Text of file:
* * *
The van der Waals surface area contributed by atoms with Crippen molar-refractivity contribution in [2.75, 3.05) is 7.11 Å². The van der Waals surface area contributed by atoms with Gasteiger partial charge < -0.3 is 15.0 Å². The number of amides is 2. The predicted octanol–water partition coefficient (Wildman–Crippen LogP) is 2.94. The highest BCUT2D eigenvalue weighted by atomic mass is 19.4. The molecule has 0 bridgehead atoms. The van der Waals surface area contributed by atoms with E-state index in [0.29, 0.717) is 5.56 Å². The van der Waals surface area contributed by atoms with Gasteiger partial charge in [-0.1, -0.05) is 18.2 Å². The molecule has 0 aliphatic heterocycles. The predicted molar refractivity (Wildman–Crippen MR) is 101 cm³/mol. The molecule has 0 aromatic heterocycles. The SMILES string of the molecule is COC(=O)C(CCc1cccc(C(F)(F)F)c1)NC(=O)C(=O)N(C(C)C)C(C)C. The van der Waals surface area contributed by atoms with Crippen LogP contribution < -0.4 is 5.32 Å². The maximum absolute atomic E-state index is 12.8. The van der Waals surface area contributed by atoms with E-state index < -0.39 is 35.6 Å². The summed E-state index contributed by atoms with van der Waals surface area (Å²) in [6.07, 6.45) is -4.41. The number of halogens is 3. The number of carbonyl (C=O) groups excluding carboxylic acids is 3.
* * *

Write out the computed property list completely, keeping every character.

The van der Waals surface area contributed by atoms with Crippen molar-refractivity contribution in [2.75, 3.05) is 7.11 Å². The van der Waals surface area contributed by atoms with Gasteiger partial charge < -0.3 is 15.0 Å². The number of amides is 2. The predicted octanol–water partition coefficient (Wildman–Crippen LogP) is 2.94. The highest BCUT2D eigenvalue weighted by atomic mass is 19.4. The molecule has 0 bridgehead atoms. The van der Waals surface area contributed by atoms with E-state index in [0.29, 0.717) is 5.56 Å². The van der Waals surface area contributed by atoms with Gasteiger partial charge in [-0.1, -0.05) is 18.2 Å². The molecule has 0 aliphatic heterocycles. The predicted molar refractivity (Wildman–Crippen MR) is 101 cm³/mol. The molecule has 0 aromatic heterocycles. The SMILES string of the molecule is COC(=O)C(CCc1cccc(C(F)(F)F)c1)NC(=O)C(=O)N(C(C)C)C(C)C. The van der Waals surface area contributed by atoms with Crippen LogP contribution < -0.4 is 5.32 Å². The maximum absolute atomic E-state index is 12.8. The van der Waals surface area contributed by atoms with E-state index < -0.39 is 35.6 Å². The summed E-state index contributed by atoms with van der Waals surface area (Å²) in [6.07, 6.45) is -4.41. The number of halogens is 3. The number of carbonyl (C=O) groups excluding carboxylic acids is 3.